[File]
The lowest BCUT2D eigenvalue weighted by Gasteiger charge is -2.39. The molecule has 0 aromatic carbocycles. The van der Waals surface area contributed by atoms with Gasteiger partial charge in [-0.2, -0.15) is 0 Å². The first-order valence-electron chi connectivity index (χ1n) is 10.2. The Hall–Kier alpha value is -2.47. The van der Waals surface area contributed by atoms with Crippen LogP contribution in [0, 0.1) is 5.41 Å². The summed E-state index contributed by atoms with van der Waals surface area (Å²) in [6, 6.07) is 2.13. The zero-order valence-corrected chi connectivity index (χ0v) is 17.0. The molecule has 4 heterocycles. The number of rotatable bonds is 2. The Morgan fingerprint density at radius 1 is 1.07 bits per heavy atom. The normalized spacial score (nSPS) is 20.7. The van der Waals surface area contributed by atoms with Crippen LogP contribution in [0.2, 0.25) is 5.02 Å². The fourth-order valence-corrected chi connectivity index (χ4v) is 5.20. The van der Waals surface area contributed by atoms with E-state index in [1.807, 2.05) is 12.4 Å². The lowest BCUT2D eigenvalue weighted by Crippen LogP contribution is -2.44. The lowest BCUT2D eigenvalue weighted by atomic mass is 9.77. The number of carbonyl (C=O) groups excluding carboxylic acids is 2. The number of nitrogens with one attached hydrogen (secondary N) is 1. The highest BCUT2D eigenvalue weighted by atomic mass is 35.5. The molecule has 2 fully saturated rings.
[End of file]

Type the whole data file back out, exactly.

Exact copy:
The lowest BCUT2D eigenvalue weighted by Gasteiger charge is -2.39. The molecule has 0 aromatic carbocycles. The van der Waals surface area contributed by atoms with Gasteiger partial charge in [-0.2, -0.15) is 0 Å². The first-order valence-electron chi connectivity index (χ1n) is 10.2. The Hall–Kier alpha value is -2.47. The van der Waals surface area contributed by atoms with Crippen LogP contribution in [0, 0.1) is 5.41 Å². The summed E-state index contributed by atoms with van der Waals surface area (Å²) in [6, 6.07) is 2.13. The zero-order valence-corrected chi connectivity index (χ0v) is 17.0. The molecule has 4 heterocycles. The number of rotatable bonds is 2. The Morgan fingerprint density at radius 1 is 1.07 bits per heavy atom. The normalized spacial score (nSPS) is 20.7. The van der Waals surface area contributed by atoms with Crippen LogP contribution in [0.2, 0.25) is 5.02 Å². The fourth-order valence-corrected chi connectivity index (χ4v) is 5.20. The van der Waals surface area contributed by atoms with E-state index in [1.807, 2.05) is 12.4 Å². The lowest BCUT2D eigenvalue weighted by Crippen LogP contribution is -2.44. The lowest BCUT2D eigenvalue weighted by atomic mass is 9.77. The number of carbonyl (C=O) groups excluding carboxylic acids is 2. The number of nitrogens with one attached hydrogen (secondary N) is 1. The highest BCUT2D eigenvalue weighted by atomic mass is 35.5. The molecule has 2 fully saturated rings.